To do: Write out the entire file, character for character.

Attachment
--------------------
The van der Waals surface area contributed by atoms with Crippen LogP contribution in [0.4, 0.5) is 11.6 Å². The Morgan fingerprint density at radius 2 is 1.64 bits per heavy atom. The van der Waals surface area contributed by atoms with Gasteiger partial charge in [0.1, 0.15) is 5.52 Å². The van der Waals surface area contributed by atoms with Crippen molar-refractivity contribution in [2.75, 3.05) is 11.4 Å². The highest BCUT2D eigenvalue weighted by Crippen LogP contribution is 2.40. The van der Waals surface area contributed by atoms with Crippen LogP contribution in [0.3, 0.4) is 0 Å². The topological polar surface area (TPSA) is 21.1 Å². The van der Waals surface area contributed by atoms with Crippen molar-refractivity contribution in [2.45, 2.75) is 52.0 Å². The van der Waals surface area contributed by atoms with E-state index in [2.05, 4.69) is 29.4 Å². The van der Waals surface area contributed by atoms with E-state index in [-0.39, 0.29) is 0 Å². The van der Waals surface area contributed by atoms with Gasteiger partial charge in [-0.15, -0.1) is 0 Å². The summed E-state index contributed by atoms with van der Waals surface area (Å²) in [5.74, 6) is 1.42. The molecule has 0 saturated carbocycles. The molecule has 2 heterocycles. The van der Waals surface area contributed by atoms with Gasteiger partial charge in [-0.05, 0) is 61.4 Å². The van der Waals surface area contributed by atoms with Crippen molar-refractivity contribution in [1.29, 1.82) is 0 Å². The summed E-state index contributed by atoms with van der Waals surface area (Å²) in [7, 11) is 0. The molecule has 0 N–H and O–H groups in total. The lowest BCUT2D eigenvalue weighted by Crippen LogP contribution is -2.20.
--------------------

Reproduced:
The van der Waals surface area contributed by atoms with Crippen LogP contribution in [0.4, 0.5) is 11.6 Å². The Morgan fingerprint density at radius 2 is 1.64 bits per heavy atom. The van der Waals surface area contributed by atoms with Gasteiger partial charge in [0.1, 0.15) is 5.52 Å². The van der Waals surface area contributed by atoms with Crippen molar-refractivity contribution in [2.75, 3.05) is 11.4 Å². The highest BCUT2D eigenvalue weighted by Crippen LogP contribution is 2.40. The van der Waals surface area contributed by atoms with Crippen LogP contribution in [0.3, 0.4) is 0 Å². The topological polar surface area (TPSA) is 21.1 Å². The van der Waals surface area contributed by atoms with Crippen molar-refractivity contribution in [2.45, 2.75) is 52.0 Å². The van der Waals surface area contributed by atoms with E-state index in [2.05, 4.69) is 29.4 Å². The van der Waals surface area contributed by atoms with E-state index in [-0.39, 0.29) is 0 Å². The van der Waals surface area contributed by atoms with Gasteiger partial charge in [-0.15, -0.1) is 0 Å². The summed E-state index contributed by atoms with van der Waals surface area (Å²) in [5.74, 6) is 1.42. The molecule has 0 saturated carbocycles. The molecule has 2 heterocycles. The van der Waals surface area contributed by atoms with Gasteiger partial charge in [-0.05, 0) is 61.4 Å². The van der Waals surface area contributed by atoms with Crippen molar-refractivity contribution in [1.29, 1.82) is 0 Å². The summed E-state index contributed by atoms with van der Waals surface area (Å²) in [7, 11) is 0. The molecule has 0 N–H and O–H groups in total. The lowest BCUT2D eigenvalue weighted by Crippen LogP contribution is -2.20.